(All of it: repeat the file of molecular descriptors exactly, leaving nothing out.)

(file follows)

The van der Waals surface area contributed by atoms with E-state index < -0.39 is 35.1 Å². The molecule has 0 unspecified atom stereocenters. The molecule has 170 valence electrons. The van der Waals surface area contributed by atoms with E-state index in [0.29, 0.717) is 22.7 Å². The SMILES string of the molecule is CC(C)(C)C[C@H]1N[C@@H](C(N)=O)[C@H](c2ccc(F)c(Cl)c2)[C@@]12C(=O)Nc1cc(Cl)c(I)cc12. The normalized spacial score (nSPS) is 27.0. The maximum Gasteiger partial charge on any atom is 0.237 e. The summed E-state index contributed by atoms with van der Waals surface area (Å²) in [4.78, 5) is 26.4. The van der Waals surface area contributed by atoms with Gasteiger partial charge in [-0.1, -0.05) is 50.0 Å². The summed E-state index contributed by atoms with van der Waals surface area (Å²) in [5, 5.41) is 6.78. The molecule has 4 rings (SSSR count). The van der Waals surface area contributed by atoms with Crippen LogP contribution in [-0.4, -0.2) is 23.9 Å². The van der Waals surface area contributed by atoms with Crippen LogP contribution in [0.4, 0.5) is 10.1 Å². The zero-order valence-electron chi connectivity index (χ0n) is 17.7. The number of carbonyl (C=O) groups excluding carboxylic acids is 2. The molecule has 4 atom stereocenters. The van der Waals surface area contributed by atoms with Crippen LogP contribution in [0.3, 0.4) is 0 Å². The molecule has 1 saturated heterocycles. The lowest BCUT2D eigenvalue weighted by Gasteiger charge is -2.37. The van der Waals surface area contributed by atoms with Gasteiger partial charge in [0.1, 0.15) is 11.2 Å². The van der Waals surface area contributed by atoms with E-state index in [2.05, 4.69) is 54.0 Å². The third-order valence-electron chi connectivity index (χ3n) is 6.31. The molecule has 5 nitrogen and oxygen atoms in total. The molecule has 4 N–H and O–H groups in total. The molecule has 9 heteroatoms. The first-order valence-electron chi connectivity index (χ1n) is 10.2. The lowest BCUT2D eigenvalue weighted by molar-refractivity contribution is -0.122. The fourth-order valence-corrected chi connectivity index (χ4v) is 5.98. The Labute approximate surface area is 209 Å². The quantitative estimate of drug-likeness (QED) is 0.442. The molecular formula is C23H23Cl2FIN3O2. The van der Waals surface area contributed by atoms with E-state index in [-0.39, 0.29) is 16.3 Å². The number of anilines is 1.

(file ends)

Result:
The van der Waals surface area contributed by atoms with E-state index < -0.39 is 35.1 Å². The molecule has 0 unspecified atom stereocenters. The molecule has 170 valence electrons. The van der Waals surface area contributed by atoms with E-state index in [0.29, 0.717) is 22.7 Å². The SMILES string of the molecule is CC(C)(C)C[C@H]1N[C@@H](C(N)=O)[C@H](c2ccc(F)c(Cl)c2)[C@@]12C(=O)Nc1cc(Cl)c(I)cc12. The normalized spacial score (nSPS) is 27.0. The maximum Gasteiger partial charge on any atom is 0.237 e. The summed E-state index contributed by atoms with van der Waals surface area (Å²) in [4.78, 5) is 26.4. The van der Waals surface area contributed by atoms with Gasteiger partial charge in [-0.1, -0.05) is 50.0 Å². The summed E-state index contributed by atoms with van der Waals surface area (Å²) in [5, 5.41) is 6.78. The molecule has 4 rings (SSSR count). The van der Waals surface area contributed by atoms with Crippen LogP contribution in [-0.4, -0.2) is 23.9 Å². The van der Waals surface area contributed by atoms with Crippen LogP contribution in [0.4, 0.5) is 10.1 Å². The zero-order valence-electron chi connectivity index (χ0n) is 17.7. The number of carbonyl (C=O) groups excluding carboxylic acids is 2. The molecule has 4 atom stereocenters. The van der Waals surface area contributed by atoms with Crippen LogP contribution in [0.3, 0.4) is 0 Å². The molecule has 1 saturated heterocycles. The lowest BCUT2D eigenvalue weighted by Gasteiger charge is -2.37. The van der Waals surface area contributed by atoms with Gasteiger partial charge in [0.1, 0.15) is 11.2 Å². The van der Waals surface area contributed by atoms with E-state index in [2.05, 4.69) is 54.0 Å². The third-order valence-electron chi connectivity index (χ3n) is 6.31. The molecule has 5 nitrogen and oxygen atoms in total. The molecule has 4 N–H and O–H groups in total. The molecule has 9 heteroatoms. The first-order valence-electron chi connectivity index (χ1n) is 10.2. The lowest BCUT2D eigenvalue weighted by molar-refractivity contribution is -0.122. The fourth-order valence-corrected chi connectivity index (χ4v) is 5.98. The Labute approximate surface area is 209 Å². The quantitative estimate of drug-likeness (QED) is 0.442. The molecular formula is C23H23Cl2FIN3O2. The van der Waals surface area contributed by atoms with E-state index in [-0.39, 0.29) is 16.3 Å². The number of anilines is 1.